Another draw for Democrats was the proposition for a state Constitutional Convention. While the measure was roundly defeated — 83.25 percent of New Yorkers voted no — among “Con-Con’s” supporters were the League of Women Voters of New York State and Forward March New York (the state offshoot of the Women’s March on Washington).
“Con-Con may have driven some voters,” said Victoria Shires, chair of the Lysander Democratic Committee. “That’s keeping you active in a year where you typically see fewer voters.”
Clay Town Councilor Naomi Bray, a Republican incumbent, lost her bid for reelection last month. She has served on the town board since 1994. While an increase in voter turnout is a good thing, Bray said, factors such as the Constitutional Convention and national political unrest distracted from local issues.
“Some of the elements in establishing the referendum were very potentially harmful to a lot of people and they feel that it [would be] better not to leave those decisions to another group of people. We have the state legislature to make a lot of those decisions,” Bray said. “There was a lot of unease about the outcome of the Constitutional Convention.”
Bray added that the political climate at the national level may have encouraged more people to vote this year.
“There were situations that brought people to the polls, and that’s good,” she said. “I think the Constitutional Convention brought a lot of people out, and I’m sure the national situation — which is regrettable — had an impact. The good qualities of the town got submerged in that.”
Shires said the outcome of the 2016 presidential election galvanized many Democrats’ political activity.
“The election of 2016 was a real eye-opener for a lot of Democrats who just kind of went along with the flow,” she said. “People felt like they needed a voice.”
Reeher said while some voters took a greater interest in this year’s election because of the Constitutional Convention, it is by no means the only factor. And neither is the national political climate.
“We’re a year in on the Trump presidency. It’s generated a lot of strong feelings, both negative and positive,” Reeher said.
The link between local Democrats and Republicans and their federal-level counterparts is nominal at best, Reeher said. While they share a party affiliation with senators, congressional representatives or presidents, local leaders are in the business of keeping daily life running smoothly: plowing roads, maintaining parks and providing sewer and water services for their constituents. The higher-ups have federal and global issues on their plates.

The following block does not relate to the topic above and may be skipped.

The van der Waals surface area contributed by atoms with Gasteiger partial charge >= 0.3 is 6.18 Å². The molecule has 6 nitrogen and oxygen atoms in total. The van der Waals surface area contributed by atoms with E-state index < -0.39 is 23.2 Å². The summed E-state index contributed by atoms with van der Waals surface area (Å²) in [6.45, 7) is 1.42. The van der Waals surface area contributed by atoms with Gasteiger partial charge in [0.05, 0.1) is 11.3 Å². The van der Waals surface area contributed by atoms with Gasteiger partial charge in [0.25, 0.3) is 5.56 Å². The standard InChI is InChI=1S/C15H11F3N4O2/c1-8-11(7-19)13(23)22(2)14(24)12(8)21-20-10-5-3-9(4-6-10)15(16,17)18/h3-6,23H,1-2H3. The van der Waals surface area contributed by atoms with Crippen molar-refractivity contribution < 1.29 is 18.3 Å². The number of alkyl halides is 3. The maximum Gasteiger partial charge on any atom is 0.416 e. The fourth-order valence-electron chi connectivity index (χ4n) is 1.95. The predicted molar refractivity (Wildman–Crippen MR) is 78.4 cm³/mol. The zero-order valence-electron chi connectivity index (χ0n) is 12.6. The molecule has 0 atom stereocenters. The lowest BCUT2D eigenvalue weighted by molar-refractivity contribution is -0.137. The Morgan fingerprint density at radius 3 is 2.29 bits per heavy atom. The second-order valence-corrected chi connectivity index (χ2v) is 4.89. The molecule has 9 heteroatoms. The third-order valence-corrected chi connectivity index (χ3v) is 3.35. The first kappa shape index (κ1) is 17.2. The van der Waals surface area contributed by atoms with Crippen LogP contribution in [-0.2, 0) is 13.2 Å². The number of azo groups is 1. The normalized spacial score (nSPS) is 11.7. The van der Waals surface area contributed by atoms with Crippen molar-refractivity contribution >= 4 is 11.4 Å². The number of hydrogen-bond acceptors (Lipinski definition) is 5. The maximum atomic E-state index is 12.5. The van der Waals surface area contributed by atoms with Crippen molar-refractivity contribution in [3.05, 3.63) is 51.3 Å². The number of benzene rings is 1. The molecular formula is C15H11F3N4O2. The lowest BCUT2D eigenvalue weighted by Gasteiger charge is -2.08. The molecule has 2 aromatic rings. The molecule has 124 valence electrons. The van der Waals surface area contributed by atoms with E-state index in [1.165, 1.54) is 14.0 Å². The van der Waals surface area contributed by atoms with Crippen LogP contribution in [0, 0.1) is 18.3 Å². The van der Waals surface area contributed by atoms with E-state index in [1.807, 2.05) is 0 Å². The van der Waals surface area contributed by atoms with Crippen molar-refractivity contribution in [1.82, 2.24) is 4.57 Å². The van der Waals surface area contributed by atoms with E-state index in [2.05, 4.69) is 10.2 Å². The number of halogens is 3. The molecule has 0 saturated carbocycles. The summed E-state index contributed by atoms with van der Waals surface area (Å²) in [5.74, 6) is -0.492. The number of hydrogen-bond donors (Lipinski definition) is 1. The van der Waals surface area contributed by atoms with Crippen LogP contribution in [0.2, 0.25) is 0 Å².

“Democrats already have enough trouble trying to attach Donald Trump to John Katko, and that’s somebody in Congress. There are some people who do have an attachment, but they’ve explicitly [highlighted that],” Reeher said, noting that Onondaga County GOP Chair Tom Dadey has touted his support of Trump.
Reeher said local officials’ connections to Trump could affect mid-term elections. In October 2016, Katko called for Trump to drop out of the presidential race; since then, Katko has voted in line with Trump’s positions 88.7 percent of the time, according to political analysis site FiveThirtyEight.
“The member of Congress that’s going to have that issue is Claudia Tenney because she supported Donald Trump, but that’s not until next year,” Reeher said.
Despite the heavy focus on national politics in the past year, Reeher said he is skeptical that the Democratic wave of dissent against Republican President Donald Trump has had much of an effect on town councilor races and the like.
“There will be some voters that might have seen this through a national lens. Certainly, when you have a very galvanizing figure at the national level it can trickle down,” he said. “[But] getting all the way down to local town elections? I would take that with a grain of salt.”
Reeher said it is important to consider the circumstances of each individual town race.
“When you’re looking at local elections and you’re trying to figure out why the turnout may have varied between different similar years,” he said, “you have to recognize that each local election has its own story, its own context, its own dynamic.”
Ashley M. Casey is a reporter for The Baldwinsville Messenger and The Eagle Star-Review. She graduated from Le Moyne College in 2012 and previously worked for the Scotsman Press.